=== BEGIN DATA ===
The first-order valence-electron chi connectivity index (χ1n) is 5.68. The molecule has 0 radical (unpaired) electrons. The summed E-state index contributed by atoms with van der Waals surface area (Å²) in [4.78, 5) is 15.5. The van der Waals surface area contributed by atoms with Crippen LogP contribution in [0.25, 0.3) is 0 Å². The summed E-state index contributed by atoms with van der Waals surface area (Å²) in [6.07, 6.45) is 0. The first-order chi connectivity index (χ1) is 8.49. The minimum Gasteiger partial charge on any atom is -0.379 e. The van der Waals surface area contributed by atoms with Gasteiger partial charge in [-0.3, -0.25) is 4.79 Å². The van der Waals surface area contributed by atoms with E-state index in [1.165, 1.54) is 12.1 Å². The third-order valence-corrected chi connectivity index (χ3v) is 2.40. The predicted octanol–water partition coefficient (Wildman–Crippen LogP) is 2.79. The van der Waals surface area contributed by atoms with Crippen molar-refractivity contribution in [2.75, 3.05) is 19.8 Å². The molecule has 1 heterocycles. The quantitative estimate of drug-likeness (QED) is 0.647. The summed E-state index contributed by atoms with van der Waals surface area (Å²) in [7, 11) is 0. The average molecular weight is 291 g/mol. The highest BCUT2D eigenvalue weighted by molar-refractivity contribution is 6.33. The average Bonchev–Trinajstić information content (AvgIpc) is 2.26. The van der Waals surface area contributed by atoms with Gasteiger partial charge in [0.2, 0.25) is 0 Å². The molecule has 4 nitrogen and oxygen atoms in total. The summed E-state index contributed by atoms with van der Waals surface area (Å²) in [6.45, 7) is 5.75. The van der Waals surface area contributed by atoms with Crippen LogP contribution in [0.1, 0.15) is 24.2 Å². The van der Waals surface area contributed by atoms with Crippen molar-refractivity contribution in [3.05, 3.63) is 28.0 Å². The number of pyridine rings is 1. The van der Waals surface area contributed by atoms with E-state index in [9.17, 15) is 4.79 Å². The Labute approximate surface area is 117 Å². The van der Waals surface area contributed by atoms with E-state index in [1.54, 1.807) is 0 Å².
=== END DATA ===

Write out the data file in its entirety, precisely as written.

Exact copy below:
The first-order valence-electron chi connectivity index (χ1n) is 5.68. The molecule has 0 radical (unpaired) electrons. The summed E-state index contributed by atoms with van der Waals surface area (Å²) in [4.78, 5) is 15.5. The van der Waals surface area contributed by atoms with Crippen LogP contribution in [0.25, 0.3) is 0 Å². The summed E-state index contributed by atoms with van der Waals surface area (Å²) in [6.07, 6.45) is 0. The first-order chi connectivity index (χ1) is 8.49. The minimum Gasteiger partial charge on any atom is -0.379 e. The van der Waals surface area contributed by atoms with Gasteiger partial charge in [-0.3, -0.25) is 4.79 Å². The van der Waals surface area contributed by atoms with E-state index in [1.165, 1.54) is 12.1 Å². The third-order valence-corrected chi connectivity index (χ3v) is 2.40. The predicted octanol–water partition coefficient (Wildman–Crippen LogP) is 2.79. The van der Waals surface area contributed by atoms with Crippen molar-refractivity contribution in [2.75, 3.05) is 19.8 Å². The molecule has 1 heterocycles. The quantitative estimate of drug-likeness (QED) is 0.647. The summed E-state index contributed by atoms with van der Waals surface area (Å²) in [7, 11) is 0. The average molecular weight is 291 g/mol. The highest BCUT2D eigenvalue weighted by molar-refractivity contribution is 6.33. The average Bonchev–Trinajstić information content (AvgIpc) is 2.26. The van der Waals surface area contributed by atoms with Gasteiger partial charge in [0.2, 0.25) is 0 Å². The molecule has 4 nitrogen and oxygen atoms in total. The summed E-state index contributed by atoms with van der Waals surface area (Å²) in [6.45, 7) is 5.75. The van der Waals surface area contributed by atoms with Crippen LogP contribution in [0.1, 0.15) is 24.2 Å². The van der Waals surface area contributed by atoms with Crippen molar-refractivity contribution in [3.05, 3.63) is 28.0 Å². The number of pyridine rings is 1. The van der Waals surface area contributed by atoms with E-state index in [9.17, 15) is 4.79 Å². The Labute approximate surface area is 117 Å². The van der Waals surface area contributed by atoms with E-state index in [1.54, 1.807) is 0 Å².